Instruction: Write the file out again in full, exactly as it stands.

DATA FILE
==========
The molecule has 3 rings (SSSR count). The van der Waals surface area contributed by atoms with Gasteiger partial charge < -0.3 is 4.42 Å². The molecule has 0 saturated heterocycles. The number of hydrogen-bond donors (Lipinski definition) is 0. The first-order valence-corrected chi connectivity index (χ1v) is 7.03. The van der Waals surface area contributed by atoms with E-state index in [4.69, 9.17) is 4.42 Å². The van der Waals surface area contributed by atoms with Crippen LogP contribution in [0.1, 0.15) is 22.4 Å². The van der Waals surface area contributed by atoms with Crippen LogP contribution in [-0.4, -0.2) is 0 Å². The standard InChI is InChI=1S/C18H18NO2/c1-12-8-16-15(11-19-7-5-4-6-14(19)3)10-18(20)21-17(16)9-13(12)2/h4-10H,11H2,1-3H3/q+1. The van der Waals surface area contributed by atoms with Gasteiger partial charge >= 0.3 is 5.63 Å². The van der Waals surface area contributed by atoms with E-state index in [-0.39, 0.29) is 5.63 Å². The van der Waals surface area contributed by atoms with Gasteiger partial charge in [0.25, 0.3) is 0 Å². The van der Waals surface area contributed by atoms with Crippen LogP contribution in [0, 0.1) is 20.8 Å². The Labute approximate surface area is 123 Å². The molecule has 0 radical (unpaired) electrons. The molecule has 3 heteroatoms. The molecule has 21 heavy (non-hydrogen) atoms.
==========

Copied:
The molecule has 3 rings (SSSR count). The van der Waals surface area contributed by atoms with Gasteiger partial charge < -0.3 is 4.42 Å². The molecule has 0 saturated heterocycles. The number of hydrogen-bond donors (Lipinski definition) is 0. The first-order valence-corrected chi connectivity index (χ1v) is 7.03. The van der Waals surface area contributed by atoms with E-state index in [4.69, 9.17) is 4.42 Å². The van der Waals surface area contributed by atoms with Crippen LogP contribution in [0.1, 0.15) is 22.4 Å². The van der Waals surface area contributed by atoms with Crippen LogP contribution in [-0.4, -0.2) is 0 Å². The standard InChI is InChI=1S/C18H18NO2/c1-12-8-16-15(11-19-7-5-4-6-14(19)3)10-18(20)21-17(16)9-13(12)2/h4-10H,11H2,1-3H3/q+1. The van der Waals surface area contributed by atoms with Gasteiger partial charge >= 0.3 is 5.63 Å². The van der Waals surface area contributed by atoms with E-state index in [-0.39, 0.29) is 5.63 Å². The van der Waals surface area contributed by atoms with Gasteiger partial charge in [0.25, 0.3) is 0 Å². The van der Waals surface area contributed by atoms with Crippen LogP contribution in [0, 0.1) is 20.8 Å². The Labute approximate surface area is 123 Å². The molecule has 0 radical (unpaired) electrons. The molecule has 3 heteroatoms. The molecule has 21 heavy (non-hydrogen) atoms.